It was the zeitgeist.
In 1998, during the last great disaster-film craze, two blockbusters about extraterrestrial objects striking Earth and triggering extinction, Armageddon and Deep Impact, were released within a few months of each other. Stylistically different, the two films shared a common theme: For all our faults, humanity will always fight for its survival. And, though many will perish, we’ll ultimately prevail thanks to our courage.
Don’t Look Up, released in 2021 and distributed via Netflix, is the first big-money film since then that explores the topic of extinction-level impact, and it takes the polar opposite tack: Even in the face of guaranteed demise, humanity will find a reason to destroy itself. It’s a bleak, cynical message, but audiences must wonder: Is this who we are? Besides being tremendously entertaining, the themes in Don’t Look Up could very well represent the zeitgeist of today.
More Deep Impact than Armageddon, Hollywood’s return to the planet-killing-object genre focuses less on the act of averting disaster and more on human drama. A scientist and a Ph.D. student, portrayed respectively by the impossible-to-typecast Leonardo DiCaprio and Jennifer Lawrence, discover a comet big enough to destroy all life on Earth with an impact date just over six months away. What follows is a half-year of futile attempts to mobilize state and society to wake up and fight for survival, only to discover the demoralizing truth: People just don’t care all that much.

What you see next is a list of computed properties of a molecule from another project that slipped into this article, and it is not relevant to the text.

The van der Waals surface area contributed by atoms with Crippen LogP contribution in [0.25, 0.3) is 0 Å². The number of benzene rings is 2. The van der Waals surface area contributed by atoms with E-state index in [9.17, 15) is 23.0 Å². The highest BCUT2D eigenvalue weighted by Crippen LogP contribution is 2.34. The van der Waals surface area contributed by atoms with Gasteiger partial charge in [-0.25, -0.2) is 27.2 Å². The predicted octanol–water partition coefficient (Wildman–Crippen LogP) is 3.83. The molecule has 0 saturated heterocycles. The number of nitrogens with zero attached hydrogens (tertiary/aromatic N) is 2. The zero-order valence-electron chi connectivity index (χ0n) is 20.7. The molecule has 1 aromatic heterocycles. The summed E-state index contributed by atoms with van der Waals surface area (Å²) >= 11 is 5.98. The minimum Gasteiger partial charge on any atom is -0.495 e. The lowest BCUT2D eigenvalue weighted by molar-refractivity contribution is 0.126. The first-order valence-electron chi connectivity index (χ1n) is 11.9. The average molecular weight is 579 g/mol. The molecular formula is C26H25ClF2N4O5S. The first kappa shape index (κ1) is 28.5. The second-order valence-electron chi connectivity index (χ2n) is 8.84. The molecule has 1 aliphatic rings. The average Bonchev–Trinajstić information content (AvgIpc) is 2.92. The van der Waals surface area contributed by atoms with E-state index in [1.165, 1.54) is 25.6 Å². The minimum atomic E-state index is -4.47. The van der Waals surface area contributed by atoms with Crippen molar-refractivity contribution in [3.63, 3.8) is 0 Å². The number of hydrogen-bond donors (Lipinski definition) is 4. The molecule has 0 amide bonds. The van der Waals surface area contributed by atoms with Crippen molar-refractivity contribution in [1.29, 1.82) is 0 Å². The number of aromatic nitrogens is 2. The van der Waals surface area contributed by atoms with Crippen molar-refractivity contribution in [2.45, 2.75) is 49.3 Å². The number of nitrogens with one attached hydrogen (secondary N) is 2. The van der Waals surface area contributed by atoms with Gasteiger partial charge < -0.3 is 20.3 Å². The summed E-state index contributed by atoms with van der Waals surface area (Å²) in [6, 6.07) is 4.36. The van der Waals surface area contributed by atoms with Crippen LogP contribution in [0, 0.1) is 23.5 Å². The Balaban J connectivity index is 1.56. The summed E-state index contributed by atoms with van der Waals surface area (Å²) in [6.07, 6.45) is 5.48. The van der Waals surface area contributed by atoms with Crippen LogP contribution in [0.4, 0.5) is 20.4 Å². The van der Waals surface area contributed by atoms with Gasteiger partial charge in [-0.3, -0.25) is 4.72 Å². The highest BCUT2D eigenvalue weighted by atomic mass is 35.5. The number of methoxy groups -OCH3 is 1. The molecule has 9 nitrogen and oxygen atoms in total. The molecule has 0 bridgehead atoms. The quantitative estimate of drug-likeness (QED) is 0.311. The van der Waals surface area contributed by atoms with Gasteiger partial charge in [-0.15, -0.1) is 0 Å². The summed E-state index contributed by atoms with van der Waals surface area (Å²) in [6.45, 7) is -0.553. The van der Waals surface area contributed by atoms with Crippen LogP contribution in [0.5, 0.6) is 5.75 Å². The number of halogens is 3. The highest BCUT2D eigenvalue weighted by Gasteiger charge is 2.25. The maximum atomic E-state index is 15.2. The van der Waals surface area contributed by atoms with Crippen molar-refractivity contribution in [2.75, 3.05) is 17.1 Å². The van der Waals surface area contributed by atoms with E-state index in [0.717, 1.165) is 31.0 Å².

A satirical but thoughtful film, the question of “What if the world ended in an election year?” is answered in absurdly comedic fashion. Yet, there’s a tinge of realism to it all. As Eric Weinstein noted, everything, including the economy and politics, has become “kayfabe,” pro-wrestling lingo for portraying fake things as real. Private or public, everything has become about maintaining deception, since living by truth is far too burdensome and potentially destabilizing. In the movie, no one—neither the White House, the media, nor the public—is willing to be inconvenienced by the worst news imaginable. Elections, good times, and profits are at stake, and we’re just too high on our own supply to realize none of it matters if we’re due to be wiped out in six months. The adage about good times creating weakness rings true here.